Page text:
Upon her return to Norfolk 14 February, Kennebec resumed fuel runs from Port Arthur, Tex., to various ports along the Atlantic coast. She continued these operations for 11 months, including another cruise to Casablanca in October. On 18 January 1944, she cleared Bayonne, N.J., to fuel ships of convoys bound to and from the Untied Kingdom. The fleet oiler returned to New York 13 February and commenced regular runs from Gulf and Atlantic ports to North Africa and the Caribbean. She made a total of four cruises to the submarine-infested waters of the Mediterranean during the year carrying oil and gasoline to support the fleet in that area.
Following an overhaul at Norfolk in January 1945, Kennebec cleared Norfolk 5 February for fueling operations in the West Indies. She sailed 28 March for another cruise to Oran and after discharging her cargo reported for duty in the Azores 15 April. The oiler returned to Norfolk 18 May and resumed coastal fuel runs until 20 July when she departed Galveston, Tex., for the Pacific. She arrived in Japan 9 September via Pearl Harbor and Adak, Alaska, for duty as a station tanker supporting the occupation forces in the Far East. She remained there for 10 months replenishing the fleet in China and Japan with oil from Bahrein, Saudi Arabia. She cleared Shanghai, China, 8 July 1946 and put into Bremerton, Wash., 29 July for much needed overhaul.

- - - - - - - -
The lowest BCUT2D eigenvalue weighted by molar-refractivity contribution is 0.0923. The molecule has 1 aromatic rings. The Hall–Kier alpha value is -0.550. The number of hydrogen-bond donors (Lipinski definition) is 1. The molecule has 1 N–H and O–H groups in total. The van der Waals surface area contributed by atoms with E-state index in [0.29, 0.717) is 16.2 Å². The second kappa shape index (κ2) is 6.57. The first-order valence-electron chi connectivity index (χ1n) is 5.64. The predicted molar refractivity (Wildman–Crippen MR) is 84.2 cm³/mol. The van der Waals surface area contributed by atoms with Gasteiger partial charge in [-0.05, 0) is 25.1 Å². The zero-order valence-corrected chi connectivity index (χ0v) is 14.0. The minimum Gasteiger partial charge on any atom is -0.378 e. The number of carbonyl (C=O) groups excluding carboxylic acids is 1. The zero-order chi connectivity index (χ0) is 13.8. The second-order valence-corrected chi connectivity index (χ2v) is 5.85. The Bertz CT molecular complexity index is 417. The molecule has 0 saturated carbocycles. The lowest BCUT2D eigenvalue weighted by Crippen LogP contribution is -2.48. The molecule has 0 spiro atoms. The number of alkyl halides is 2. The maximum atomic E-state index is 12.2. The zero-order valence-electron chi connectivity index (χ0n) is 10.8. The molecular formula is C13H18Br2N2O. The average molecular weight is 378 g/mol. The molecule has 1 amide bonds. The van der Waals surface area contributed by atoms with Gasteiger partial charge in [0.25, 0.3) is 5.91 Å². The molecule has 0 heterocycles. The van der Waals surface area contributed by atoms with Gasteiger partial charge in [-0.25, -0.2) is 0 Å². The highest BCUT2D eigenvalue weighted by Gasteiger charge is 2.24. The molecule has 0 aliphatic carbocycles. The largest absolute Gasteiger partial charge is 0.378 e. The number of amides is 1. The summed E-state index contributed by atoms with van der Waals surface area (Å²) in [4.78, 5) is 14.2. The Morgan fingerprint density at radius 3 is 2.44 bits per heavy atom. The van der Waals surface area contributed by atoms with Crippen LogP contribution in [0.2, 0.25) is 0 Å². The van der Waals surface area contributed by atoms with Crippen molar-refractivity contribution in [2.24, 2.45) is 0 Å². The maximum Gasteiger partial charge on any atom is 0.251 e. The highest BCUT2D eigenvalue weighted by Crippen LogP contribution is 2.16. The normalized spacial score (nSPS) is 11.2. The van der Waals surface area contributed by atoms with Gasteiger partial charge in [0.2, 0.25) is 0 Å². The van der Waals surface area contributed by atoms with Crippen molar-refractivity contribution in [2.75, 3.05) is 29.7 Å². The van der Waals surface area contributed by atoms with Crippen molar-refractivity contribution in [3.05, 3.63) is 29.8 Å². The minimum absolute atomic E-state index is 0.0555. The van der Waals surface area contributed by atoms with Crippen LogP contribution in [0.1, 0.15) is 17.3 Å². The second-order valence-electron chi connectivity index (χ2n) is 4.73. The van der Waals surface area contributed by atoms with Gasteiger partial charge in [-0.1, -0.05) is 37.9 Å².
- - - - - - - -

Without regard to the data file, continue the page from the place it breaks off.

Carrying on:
>From 1947 to 1950 Kennebec was assigned to the Naval Transport Service, and circled the globe providing fuel to American ships from oil deposits in Saudi Arabia, Aruba, and Texas. She operated both in the Atlantic and Pacific during this period, acting as the "lifeline" in the era of mobile seapower. Following coastal operations between California and Alaska, the oiler decommissioned at San Diego 4 September 1950.